–The Examiner, Jaunuary 8, 1848
“Wuthering Heights is a strange sort of book,—baffling all regular criticism; yet, it is impossible to begin and not finish it; and quite as impossible to lay it aside afterwards and say nothing about it. In the midst of the reader’s perplexity the ideas predominant in his mind concerning this book are likely to be—brutal cruelty, and semi-savage love. What may be the moral which the author wishes the reader to deduce from his work, it is difficult to say; and we refrain from assigning any, because to speak honestly, we have discovered none but mere glimpses of hidden morals or secondary meanings. There seems to us great power in this book but a purposeless power, which we feel a great desire to see turned to better account…
In Wuthering Heights the reader is shocked, disgusted, almost sickened by details of cruelty, inhumanity, and the most diabolical hate and vengeance, and anon come passages of powerful testimony to the supreme power of love—even over demons in the human form. The women in the book are of a strange fiendish-angelic nature, tantalising, and terrible, and the men are indescribable out of the book itself. Yet, towards the close of the story occurs the following pretty, soft picture, which comes like the rainbow after a storm…
We strongly recommend all our readers who love novelty to get this story, for we can promise them that they never have read anything like it before. It is very puzzling and very interesting, and if we had space we would willingly devote a little more time to the analysis of this remarkable story, but we must leave it to our readers to decide what sort of book it is.”
–Douglas Jerrold’s Weekly Newspaper, January 15, 1848
“Wuthering Heights is a strange, inartistic story. There are evidences in every chapter of a sort of rugged power—an unconscious strength—which the possessor seems never to think of turning to the best advantage. The general effect is inexpressibly painful. We know nothing in the whole range of our fictitious literature which presents such shocking pictures of the worst forms of humanity. Jane Eyre is a book which affects the reader to tears; it touches the most hidden sources of emotion. Wuthering Heights casts a gloom over the mind not easily to be dispelled. It does not soften; it harasses, it extenterates.
“The book sadly wants relief. A few glimpses of sunshine would have increased the reality of the picture and given strength rather than weakness to the whole. There is not in the entire dramatis persona, a single character which is not utterly hateful or thoroughly contemptible.
“We are not quite sure that the next new novel will not efface it, but Jane Eyre and Wuthering Heights are not things to be forgotten. The work of Currer Bell is a great performance; that of Ellis Bell is only a promise, but it is a colossal one.”
–Atlas, January 22, 1848
“Wuthering Heights, by Ellis Bell, is a terrific story, associated with an equally fearful and repulsive spot. It should have been called Withering Heights, for any thing from which the mind and body would more instinctively shrink, than the mansion and its tenants, cannot be imagined … Our novel reading experience does not enable us to refer to anything to be compared with the personages we are introduced to at this desolate spot—a perfect misanthropist’s heaven.”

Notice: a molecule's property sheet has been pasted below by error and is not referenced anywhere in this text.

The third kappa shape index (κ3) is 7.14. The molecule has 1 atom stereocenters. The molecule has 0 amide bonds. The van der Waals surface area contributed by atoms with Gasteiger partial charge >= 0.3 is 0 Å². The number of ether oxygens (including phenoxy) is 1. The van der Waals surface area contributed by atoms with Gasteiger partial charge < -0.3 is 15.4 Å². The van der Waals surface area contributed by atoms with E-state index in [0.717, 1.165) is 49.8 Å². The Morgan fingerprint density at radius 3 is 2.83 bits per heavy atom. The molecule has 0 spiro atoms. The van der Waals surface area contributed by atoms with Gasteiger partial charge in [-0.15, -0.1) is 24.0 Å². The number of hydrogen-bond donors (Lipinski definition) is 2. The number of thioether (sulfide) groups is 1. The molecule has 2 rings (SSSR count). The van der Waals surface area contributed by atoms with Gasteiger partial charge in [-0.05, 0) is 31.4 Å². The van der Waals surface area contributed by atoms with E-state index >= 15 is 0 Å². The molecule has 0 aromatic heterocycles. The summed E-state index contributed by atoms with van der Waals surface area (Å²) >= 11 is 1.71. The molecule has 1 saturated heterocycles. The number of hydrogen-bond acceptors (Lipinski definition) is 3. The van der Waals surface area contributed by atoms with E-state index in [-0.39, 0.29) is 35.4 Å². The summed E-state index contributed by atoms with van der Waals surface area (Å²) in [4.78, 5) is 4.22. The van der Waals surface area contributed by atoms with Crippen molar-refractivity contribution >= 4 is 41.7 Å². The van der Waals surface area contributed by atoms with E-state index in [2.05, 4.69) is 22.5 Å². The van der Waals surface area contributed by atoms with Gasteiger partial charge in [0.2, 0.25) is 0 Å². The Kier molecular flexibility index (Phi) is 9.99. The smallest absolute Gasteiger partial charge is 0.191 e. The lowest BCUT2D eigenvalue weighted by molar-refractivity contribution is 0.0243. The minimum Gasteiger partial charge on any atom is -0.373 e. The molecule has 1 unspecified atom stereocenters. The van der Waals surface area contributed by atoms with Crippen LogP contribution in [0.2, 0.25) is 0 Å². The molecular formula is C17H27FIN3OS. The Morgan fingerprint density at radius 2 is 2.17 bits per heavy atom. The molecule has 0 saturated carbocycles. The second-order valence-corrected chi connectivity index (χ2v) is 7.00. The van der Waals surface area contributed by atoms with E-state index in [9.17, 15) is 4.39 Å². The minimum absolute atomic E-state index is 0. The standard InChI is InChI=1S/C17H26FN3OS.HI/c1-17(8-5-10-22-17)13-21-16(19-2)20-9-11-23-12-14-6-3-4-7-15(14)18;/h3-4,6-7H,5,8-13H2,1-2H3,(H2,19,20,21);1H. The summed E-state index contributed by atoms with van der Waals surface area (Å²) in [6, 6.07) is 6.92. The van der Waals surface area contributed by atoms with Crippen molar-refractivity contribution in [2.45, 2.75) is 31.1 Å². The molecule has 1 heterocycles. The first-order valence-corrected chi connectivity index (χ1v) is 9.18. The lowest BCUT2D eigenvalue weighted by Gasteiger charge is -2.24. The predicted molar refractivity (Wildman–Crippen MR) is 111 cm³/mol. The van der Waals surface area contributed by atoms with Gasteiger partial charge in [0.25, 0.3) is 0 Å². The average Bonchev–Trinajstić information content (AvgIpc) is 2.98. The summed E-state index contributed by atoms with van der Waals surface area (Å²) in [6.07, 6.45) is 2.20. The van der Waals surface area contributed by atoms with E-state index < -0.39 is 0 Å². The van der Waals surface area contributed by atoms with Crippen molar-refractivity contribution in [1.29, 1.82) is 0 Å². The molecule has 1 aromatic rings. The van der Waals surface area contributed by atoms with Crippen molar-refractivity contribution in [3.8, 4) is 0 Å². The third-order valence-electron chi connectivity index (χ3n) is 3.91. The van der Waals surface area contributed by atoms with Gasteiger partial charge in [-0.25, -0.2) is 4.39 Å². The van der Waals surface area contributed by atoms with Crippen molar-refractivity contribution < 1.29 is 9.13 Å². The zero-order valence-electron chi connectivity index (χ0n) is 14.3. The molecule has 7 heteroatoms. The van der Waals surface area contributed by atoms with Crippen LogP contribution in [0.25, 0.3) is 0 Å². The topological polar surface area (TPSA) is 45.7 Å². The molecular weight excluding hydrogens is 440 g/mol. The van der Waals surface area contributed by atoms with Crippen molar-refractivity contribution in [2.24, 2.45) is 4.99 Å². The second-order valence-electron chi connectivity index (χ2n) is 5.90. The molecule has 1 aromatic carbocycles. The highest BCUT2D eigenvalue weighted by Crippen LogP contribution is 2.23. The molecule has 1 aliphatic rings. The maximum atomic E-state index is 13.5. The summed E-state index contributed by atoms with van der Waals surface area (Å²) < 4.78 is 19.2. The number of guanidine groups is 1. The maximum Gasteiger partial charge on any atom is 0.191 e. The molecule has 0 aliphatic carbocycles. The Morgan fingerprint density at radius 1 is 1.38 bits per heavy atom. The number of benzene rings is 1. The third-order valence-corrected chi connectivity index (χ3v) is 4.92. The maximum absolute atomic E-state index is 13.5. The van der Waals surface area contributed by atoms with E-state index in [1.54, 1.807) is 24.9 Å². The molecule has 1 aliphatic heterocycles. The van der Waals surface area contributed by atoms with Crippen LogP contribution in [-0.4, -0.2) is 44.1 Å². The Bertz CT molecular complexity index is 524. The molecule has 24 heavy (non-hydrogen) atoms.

–New Monthly Magazine, January, 1848
“We rise from the perusal of Wuthering Heights as if we had come fresh from a pest-house. Read Jane Eyre is our advice, but burn Wuthering Heights….”
–Patterson’s Magazine, March, 1848
“How a human being could have attempted such a book as the present without committing suicide before he had finished a dozen chapters, is a mystery. It is a compound of vulgar depravity and unnatural horrors….”
–Graham’s Lady’s Magazine, July, 1848
“He appears to think that spiritual wickedness is a combination of animal ferocities, and has accordingly made a compendium of the most striking qualities of tiger, wolf, cur, and wild-cat, in the hope of framing out of such elements a suitable brute-demon to serve as the hero of his novel. [Heathcliff] is a deformed monster, whom the Mephistopheles of Goethe would have nothing to say to, whom the Satan of Milton would consider as an object of simple disgust, and to whom Dante would hesitate in awarding the honour of a place among those whom he has consigned to the burning pitch. This epitome of brutality, disavowed by man and devil, Mr. Acton Bell attempts in two whole volumes to delineate, and certainly he is to be congratulated on his success. As he is a man of uncommon talents, it is needless to say that it is to his subject and his dogged manner of handling it that we are to refer the burst of dislike with which the novel was received. His mode of delineating a bad character is to narrate every offensive act and repeat every vile expression which are characteristic. Hence, in Wuthering Heights, he details all the ingenuities of animal malignity, and exhausts the whole rhetoric of stupid blasphemy, in order that there may be no mistake as to the kind of person he intends to hold up to the popular gaze. Like all spendthrifts of malice and profanity, however, he overdoes the business … For all practical purposes, however, the power evinced in Wuthering Heights is power thrown away. Nightmares and dreams, through which devils dance and wolves howl, make bad novels.”
–Edwin P. Whipple, North American Review, October, 1848